How does marijuana affect epilepsy? Though the exact mechanisms are still under investigation, there is growing evidence that cannabis, or certain cannabinoids, may have a significant impact in the realm of epilepsy treatment. Indeed, CBD for epilepsy has experienced quite a lot of attention in recent years.

Whether cannabis alone or complex drug interactions are to thank for potential advances in epilepsy treatment, in either case, cannabis and epilepsy do appear to have a relationship. Or rather, cannabis appears to positively impact the lives of those suffering from epilepsy.

Below, we look into the nuances of epilepsy itself, traditional treatments, and start to examine the potential of cannabis (and CBD) for epilepsy treatment.

What Is Epilepsy?

Epilepsy is a mysterious condition. In fact, epilepsy could be better described as epilepsies, as it may be that many different brain conditions result in similar symptoms: seizures.

Though well-observed and fairly common, the causes of epilepsy remain elusive. As 1 in 3 epileptics has a close relative who shares the condition, this may suggest its origin lies in our genetic makeup. Nevertheless, identifying the gene responsible is proving difficult. Epilepsy can also be caused by brain damage, such as trauma, oxygen deprivation, or strokes.

According to the World Health Organization (WHO), around 50 million people worldwide have epilepsy, making it the fourth most common neurological disorder after migraines, strokes, and Alzheimer’s. On the whole, it tends to be diagnosed in young people, or those over 60.

Simply put, epilepsy seems to be caused by what can be best described as uncontrolled “electrical bursts” in the brain, which trigger massive and random neuronal activity. These can range from mild and infrequent to massive and extremely recurrent. For some, epilepsy is a small part of life, while for others it can come to dominate every aspect of their existence, leading to serious inhibition.

Symptoms of Epilepsy

Epilepsy does not just cause “fits”, but has a range of symptoms. In fact, epileptic seizures are put into 9 different categories depending on their severity and symptoms:

Simple partial (focal) seizures, or “auras”
General strange feelings, physical sensations, twitching
Complex partial (focal) seizures
Loss of awareness, uncontrolled movements, emission of strange noises
Tonic-clonic seizures (previously known as “grand mal”)
What most people assume is a typical epileptic seizure—the tonic part causes a loss of consciousness, stiffness, and collapse; the clonic part causes a physical fit
Absences
Loss of awareness, staring blankly into space, small twitches; most common in children, lasts up to 15 seconds
Myoclonic seizures
Full-body jerking, often soon after waking; lasts a very short amount of time, many can happen in quick succession
Clonic
All muscles twitch and jerk without seizing up at the beginning; loss of consciousness
Tonic
All muscles seize up
Atonic
All muscles relax completely; recovery is immediate
Status epilepticus
Any seizure that lasts a long time, or a string of seizures between which somebody does not regain consciousness

Why Does Epilepsy Occur?

The causes of epilepsy are unknown. Though, as mentioned, the most common cause is thought to be genetic.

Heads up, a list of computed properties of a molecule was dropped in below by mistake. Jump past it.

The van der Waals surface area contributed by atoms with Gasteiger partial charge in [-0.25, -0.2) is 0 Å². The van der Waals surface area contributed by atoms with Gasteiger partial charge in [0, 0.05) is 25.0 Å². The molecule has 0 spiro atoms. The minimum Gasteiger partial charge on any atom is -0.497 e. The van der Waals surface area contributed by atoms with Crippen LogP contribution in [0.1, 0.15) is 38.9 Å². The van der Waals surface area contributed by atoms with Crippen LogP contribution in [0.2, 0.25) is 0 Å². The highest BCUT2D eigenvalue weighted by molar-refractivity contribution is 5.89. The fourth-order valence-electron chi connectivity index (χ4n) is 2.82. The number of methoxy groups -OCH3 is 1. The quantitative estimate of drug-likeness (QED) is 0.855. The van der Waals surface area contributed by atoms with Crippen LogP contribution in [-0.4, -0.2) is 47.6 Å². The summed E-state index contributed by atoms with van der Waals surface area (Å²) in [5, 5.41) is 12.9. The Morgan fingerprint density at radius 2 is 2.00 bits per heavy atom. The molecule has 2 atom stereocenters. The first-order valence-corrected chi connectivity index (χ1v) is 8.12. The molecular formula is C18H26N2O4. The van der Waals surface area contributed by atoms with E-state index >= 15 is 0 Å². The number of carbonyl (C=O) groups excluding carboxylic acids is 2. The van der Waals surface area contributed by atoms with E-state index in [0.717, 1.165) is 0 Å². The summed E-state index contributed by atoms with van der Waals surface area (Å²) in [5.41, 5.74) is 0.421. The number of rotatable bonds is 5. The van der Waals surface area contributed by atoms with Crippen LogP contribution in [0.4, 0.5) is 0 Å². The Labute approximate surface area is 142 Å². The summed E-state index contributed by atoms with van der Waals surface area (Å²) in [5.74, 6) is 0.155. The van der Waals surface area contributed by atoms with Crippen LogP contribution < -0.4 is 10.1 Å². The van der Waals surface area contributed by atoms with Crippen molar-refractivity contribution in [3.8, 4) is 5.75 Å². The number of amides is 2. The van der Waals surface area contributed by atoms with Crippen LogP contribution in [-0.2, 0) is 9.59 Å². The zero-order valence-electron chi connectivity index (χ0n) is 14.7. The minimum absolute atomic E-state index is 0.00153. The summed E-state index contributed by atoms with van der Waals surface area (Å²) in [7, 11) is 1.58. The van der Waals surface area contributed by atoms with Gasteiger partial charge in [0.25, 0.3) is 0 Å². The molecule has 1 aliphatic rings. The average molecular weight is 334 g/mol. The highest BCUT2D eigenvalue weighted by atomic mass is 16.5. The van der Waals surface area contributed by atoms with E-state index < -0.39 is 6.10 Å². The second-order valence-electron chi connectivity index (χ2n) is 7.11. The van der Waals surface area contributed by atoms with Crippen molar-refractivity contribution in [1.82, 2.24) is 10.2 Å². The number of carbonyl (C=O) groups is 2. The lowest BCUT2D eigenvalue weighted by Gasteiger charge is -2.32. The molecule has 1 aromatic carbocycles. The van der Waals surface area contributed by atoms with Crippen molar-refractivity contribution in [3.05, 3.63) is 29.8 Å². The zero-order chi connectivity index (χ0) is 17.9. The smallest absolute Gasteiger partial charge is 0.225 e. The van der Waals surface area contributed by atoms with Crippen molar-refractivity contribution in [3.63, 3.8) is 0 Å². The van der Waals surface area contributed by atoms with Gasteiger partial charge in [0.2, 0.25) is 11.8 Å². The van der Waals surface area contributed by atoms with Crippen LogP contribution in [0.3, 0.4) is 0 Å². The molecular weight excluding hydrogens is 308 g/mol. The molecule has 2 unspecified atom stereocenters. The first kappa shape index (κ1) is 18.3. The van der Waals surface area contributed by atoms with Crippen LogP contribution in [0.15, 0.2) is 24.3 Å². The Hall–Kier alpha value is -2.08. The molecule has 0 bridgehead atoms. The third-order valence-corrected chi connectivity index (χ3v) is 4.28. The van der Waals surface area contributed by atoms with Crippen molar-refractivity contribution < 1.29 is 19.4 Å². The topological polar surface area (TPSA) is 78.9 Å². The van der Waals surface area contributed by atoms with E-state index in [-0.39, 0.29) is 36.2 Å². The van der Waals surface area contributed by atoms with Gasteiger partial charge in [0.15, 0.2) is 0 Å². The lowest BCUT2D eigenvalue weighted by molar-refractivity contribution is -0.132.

What is known is that epileptic seizures seem to be the result of bursts of electrical activity in the brain. Normally, electrical communication in the brain runs along predetermined neuronal pathways in a controlled manner. During an epileptic episode, however, this control seems to disappear, and electrical stimulation spreads from one neuron to the next in a chain reaction, causing a mass of uncontrolled activity.

Treating epilepsy can be very difficult, and can even involve separating the two hemispheres of the brain. It is estimated that 1 in 3 people with epilepsy will not respond to traditional drug treatments.

Traditional Epilepsy Treatments

Common treatments for epilepsy are:

  • Anti-epileptic drugs (AEDs)
  • Neuromodulation: Involves putting electrical devices inside the body that modulate neuron activity
  • Ketogenic diets
  • Brain surgery: There are many types of surgery for epilepsy; usually, they either identify the portion of the brain where the activity begins and remove it, or cut the Corpus callosum (the neurons that connect the two hemispheres of the brain) to stop seizures spreading from one half to another

Cannabis and Epilepsy

Claims of cannabis’ clinical potential are rife, and though sometimes overstated, they are being tested.

Regarding epilepsy, it appears that cannabis, and particularly the cannabinoid cannabidiol (CBD), may affect the lives of those who are drug or treatment-resistant.

According to the Epilepsy Society[1], randomised trials indicate that THC does not have anticonvulsant effects desirable for the treatment of epilepsy. Therefore, CBD is viewed as the primary cannabinoid of interest. This is especially true for children and young people, due to the potentially negative effects of THC on developing brains[2].

However, this does not mean that research into full-spectrum cannabis treatments should not be pursued.

Why Does Epilepsy Occur?
  • Cannabis Oil for Epilepsy in Adults

Both through self-medication and prescription via medical professionals, people around the world are turning to cannabis oil for epilepsy. For some, full-spectrum cannabis oils are used, for others, CBD isolates.

Among those who self-medicate, they are likely to use either readily accessible cannabis oils available from health shops or homemade cannabis oils. Among those prescribed, they will use medical-grade, approved and pharmaceutically produced solutions, such as Epidiolex. Though the purity of each product may vary, there is usually little difference between them. Though in some countries, medically prescribed cannabis oils may contain significantly more THC than readily available ones, or vice versa!

  • The Impact of Cannabinoids on Anti-Seizure Medication

In most clinical trials testing cannabis as a potential treatment for epilepsy, it is administered in conjunction with conventional epilepsy medications. Therefore, it remains to be seen whether cannabinoids alone produce anti-epileptic effects, or if they act as an adjunct or potentiator[3].